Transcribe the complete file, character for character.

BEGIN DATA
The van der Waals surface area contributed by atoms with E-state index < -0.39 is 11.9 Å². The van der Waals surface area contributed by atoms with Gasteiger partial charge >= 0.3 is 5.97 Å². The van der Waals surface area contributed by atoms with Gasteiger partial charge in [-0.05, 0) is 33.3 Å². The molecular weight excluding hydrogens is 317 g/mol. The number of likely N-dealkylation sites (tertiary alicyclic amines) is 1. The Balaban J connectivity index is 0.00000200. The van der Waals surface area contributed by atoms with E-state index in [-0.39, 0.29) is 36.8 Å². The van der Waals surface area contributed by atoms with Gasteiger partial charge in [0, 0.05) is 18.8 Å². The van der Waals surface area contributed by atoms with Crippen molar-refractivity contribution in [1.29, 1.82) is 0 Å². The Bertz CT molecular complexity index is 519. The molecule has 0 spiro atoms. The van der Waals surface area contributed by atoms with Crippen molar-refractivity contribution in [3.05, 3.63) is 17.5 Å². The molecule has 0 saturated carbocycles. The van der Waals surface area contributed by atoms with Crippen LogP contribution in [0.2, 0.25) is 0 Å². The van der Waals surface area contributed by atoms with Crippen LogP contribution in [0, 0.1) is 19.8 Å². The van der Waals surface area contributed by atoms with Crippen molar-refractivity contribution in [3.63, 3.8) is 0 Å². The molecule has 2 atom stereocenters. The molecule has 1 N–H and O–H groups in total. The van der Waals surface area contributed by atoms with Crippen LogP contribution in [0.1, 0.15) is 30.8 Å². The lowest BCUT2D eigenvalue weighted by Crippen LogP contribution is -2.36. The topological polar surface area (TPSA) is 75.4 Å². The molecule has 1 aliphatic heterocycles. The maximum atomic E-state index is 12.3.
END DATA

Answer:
The van der Waals surface area contributed by atoms with E-state index < -0.39 is 11.9 Å². The van der Waals surface area contributed by atoms with Gasteiger partial charge >= 0.3 is 5.97 Å². The van der Waals surface area contributed by atoms with Gasteiger partial charge in [-0.05, 0) is 33.3 Å². The molecular weight excluding hydrogens is 317 g/mol. The number of likely N-dealkylation sites (tertiary alicyclic amines) is 1. The Balaban J connectivity index is 0.00000200. The van der Waals surface area contributed by atoms with E-state index in [-0.39, 0.29) is 36.8 Å². The van der Waals surface area contributed by atoms with Gasteiger partial charge in [0, 0.05) is 18.8 Å². The van der Waals surface area contributed by atoms with Crippen molar-refractivity contribution in [1.29, 1.82) is 0 Å². The Bertz CT molecular complexity index is 519. The molecule has 0 spiro atoms. The van der Waals surface area contributed by atoms with Crippen molar-refractivity contribution in [3.05, 3.63) is 17.5 Å². The molecule has 0 saturated carbocycles. The van der Waals surface area contributed by atoms with Crippen LogP contribution in [0.2, 0.25) is 0 Å². The van der Waals surface area contributed by atoms with Crippen LogP contribution in [0, 0.1) is 19.8 Å². The van der Waals surface area contributed by atoms with Crippen molar-refractivity contribution in [3.63, 3.8) is 0 Å². The molecule has 2 atom stereocenters. The molecule has 1 N–H and O–H groups in total. The van der Waals surface area contributed by atoms with Crippen LogP contribution in [0.1, 0.15) is 30.8 Å². The lowest BCUT2D eigenvalue weighted by Crippen LogP contribution is -2.36. The topological polar surface area (TPSA) is 75.4 Å². The molecule has 1 aliphatic heterocycles. The maximum atomic E-state index is 12.3.